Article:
let refreshLog = OSLog(subsystem: "com.myco.testapp", category: "Refresh")
let spidForRefresh = OSSignpostID(log: refreshLog)
os_signpost(.begin, log: refreshLog, name: "Fetch", signpostID: spidForRefresh)
// do something
os_signpost(.end, log: refreshLog, name: "Fetch", signpostID: spidForRefresh)

which writes a begin and end signpost named Fetch for the category Refresh (i.e. com.myco.testapp.Refresh) with the matching Signpost ID of spidForRefresh. Signposts can have ‘metadata’ attached, which are roughly comparable to the contents of a normal eventMessage in os_log. Signposts additionally support an .event type as well as .begin and .end.

Points of Interest allow the developer to track where in the app a user is at a given moment, using the category .pointsOfInterest.

Apple has an ingenious single switch which saves the developer from having to phrase this all in conditional code. An example of its use is:
let refreshLog: OSLog
if ProcessInfo.processInfo.environment.keys.contains("SIGNPOSTS") {
refreshLog = OSLog(subsystem: "com.myco.testapp", category: "Refresh")
} else {
refreshLog = .disabled

When the build key SIGNPOSTS is not defined, this effectively makes all signpost code null operations.


With your source code suitably instrumented using Signposts and Points of Interest, those can be monitored and analysed using Xcode 10’s Instruments. Demonstrations of this were very impressive, although it’s not yet clear how much effort is needed to transform demonstration Instruments for your own purposes. Apple’s Chad Woolf referred in passing to an Instrument consisting of over a hundred lines of XML, which suggests that they are not trivial.

Apple has not stated how Signposts work with respect to the unified log. Already there are two main routes of access: stored logs are accessed via the log show command, and a live stream by log stream and the Console app. Signposts may be part of the live stream and never make it into storage, or they may be a second live stream to which the log command has no access.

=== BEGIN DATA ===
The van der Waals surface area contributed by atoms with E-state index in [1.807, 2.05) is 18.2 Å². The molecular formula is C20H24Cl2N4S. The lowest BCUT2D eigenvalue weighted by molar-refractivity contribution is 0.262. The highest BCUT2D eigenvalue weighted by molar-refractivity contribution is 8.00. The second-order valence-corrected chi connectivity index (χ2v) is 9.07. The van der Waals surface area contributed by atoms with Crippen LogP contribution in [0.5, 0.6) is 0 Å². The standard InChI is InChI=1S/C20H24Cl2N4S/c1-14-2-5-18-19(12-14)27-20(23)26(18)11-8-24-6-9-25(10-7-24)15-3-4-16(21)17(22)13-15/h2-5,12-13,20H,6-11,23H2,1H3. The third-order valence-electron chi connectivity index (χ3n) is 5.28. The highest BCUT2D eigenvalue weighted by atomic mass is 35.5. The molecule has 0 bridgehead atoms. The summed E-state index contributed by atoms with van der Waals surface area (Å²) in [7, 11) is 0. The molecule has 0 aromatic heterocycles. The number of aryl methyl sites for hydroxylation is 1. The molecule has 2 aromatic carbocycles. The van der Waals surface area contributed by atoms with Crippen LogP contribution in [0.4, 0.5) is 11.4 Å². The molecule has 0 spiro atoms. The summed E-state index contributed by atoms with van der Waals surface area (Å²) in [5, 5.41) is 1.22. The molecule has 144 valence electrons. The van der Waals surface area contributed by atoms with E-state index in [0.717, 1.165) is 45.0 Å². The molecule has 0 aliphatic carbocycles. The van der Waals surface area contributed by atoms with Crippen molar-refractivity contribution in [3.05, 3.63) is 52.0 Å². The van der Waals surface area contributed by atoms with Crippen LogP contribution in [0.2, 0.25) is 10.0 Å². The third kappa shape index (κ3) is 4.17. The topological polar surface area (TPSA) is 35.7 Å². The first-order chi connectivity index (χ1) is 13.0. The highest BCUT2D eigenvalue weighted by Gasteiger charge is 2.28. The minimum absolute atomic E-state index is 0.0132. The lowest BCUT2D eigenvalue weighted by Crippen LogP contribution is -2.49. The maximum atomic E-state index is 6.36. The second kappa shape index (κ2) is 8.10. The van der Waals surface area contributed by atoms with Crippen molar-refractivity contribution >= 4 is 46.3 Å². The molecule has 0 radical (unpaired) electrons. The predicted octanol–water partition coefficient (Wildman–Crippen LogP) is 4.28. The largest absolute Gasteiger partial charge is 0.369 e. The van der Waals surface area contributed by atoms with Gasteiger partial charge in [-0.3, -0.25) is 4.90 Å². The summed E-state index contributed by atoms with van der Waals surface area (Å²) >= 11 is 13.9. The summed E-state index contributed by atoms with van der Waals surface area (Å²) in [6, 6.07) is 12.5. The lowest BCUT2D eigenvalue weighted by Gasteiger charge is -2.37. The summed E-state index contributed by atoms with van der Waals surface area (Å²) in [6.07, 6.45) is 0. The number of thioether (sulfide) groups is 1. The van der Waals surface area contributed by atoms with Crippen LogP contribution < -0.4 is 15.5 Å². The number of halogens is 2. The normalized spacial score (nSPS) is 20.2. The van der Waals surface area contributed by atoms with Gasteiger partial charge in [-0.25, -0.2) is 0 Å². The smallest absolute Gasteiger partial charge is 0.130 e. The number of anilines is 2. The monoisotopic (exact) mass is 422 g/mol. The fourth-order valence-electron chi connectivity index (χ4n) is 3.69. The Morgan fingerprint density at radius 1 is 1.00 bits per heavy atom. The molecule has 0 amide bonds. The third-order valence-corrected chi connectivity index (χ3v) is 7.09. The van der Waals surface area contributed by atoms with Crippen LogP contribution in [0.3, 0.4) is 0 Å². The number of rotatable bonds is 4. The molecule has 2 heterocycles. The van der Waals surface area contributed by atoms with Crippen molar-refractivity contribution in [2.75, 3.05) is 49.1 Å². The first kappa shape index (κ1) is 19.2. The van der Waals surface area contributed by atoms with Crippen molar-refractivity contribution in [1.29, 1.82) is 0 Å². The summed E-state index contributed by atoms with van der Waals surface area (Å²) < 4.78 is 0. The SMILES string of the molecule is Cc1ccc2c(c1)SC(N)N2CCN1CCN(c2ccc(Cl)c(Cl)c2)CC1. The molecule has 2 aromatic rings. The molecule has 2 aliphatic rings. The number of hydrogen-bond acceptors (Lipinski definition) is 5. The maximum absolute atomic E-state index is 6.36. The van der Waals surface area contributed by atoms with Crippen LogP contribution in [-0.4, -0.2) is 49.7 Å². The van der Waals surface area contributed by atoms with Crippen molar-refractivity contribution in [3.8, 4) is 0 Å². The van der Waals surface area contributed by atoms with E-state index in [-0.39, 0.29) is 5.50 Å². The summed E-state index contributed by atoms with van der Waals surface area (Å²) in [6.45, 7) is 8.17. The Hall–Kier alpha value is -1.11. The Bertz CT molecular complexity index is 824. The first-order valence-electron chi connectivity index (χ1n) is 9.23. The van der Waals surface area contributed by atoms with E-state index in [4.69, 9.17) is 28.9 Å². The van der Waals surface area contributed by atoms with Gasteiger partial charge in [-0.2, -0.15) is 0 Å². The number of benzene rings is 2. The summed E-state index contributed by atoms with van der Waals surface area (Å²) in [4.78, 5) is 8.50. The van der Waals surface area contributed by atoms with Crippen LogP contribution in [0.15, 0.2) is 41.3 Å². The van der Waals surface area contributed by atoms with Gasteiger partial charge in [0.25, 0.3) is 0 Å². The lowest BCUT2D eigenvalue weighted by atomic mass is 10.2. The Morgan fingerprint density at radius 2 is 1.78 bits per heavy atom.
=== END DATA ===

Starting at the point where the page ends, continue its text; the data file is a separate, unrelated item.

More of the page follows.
For developers, particularly teams, Signposts and Points of Interest should make performance tuning much easier, and the unified log of greater use. Smaller teams and singletons will have to hope that custom Instruments are not too difficult to create.

Signposts already have support from Swift and C, and should be straightforward for other compiled languages within the Xcode environment, provided that they can use the required Instruments. For scripters working in a shell or AppleScript, even if they were able to generate Signposts, it seems unlikely that they will be able to perform any useful analysis, and tools like Blowhole are likely to remain their best course. I will, of course, be looking at Signposts to see whether they can be used successfully from other development environments.

Mojave’s unified log will at least help developers tune their software and ‘double down on performance’, with the powerful new tools of Signposts and Xcode Instruments. However, there is no sign of any change which might help system administrators or advanced users – not from Apple, at least.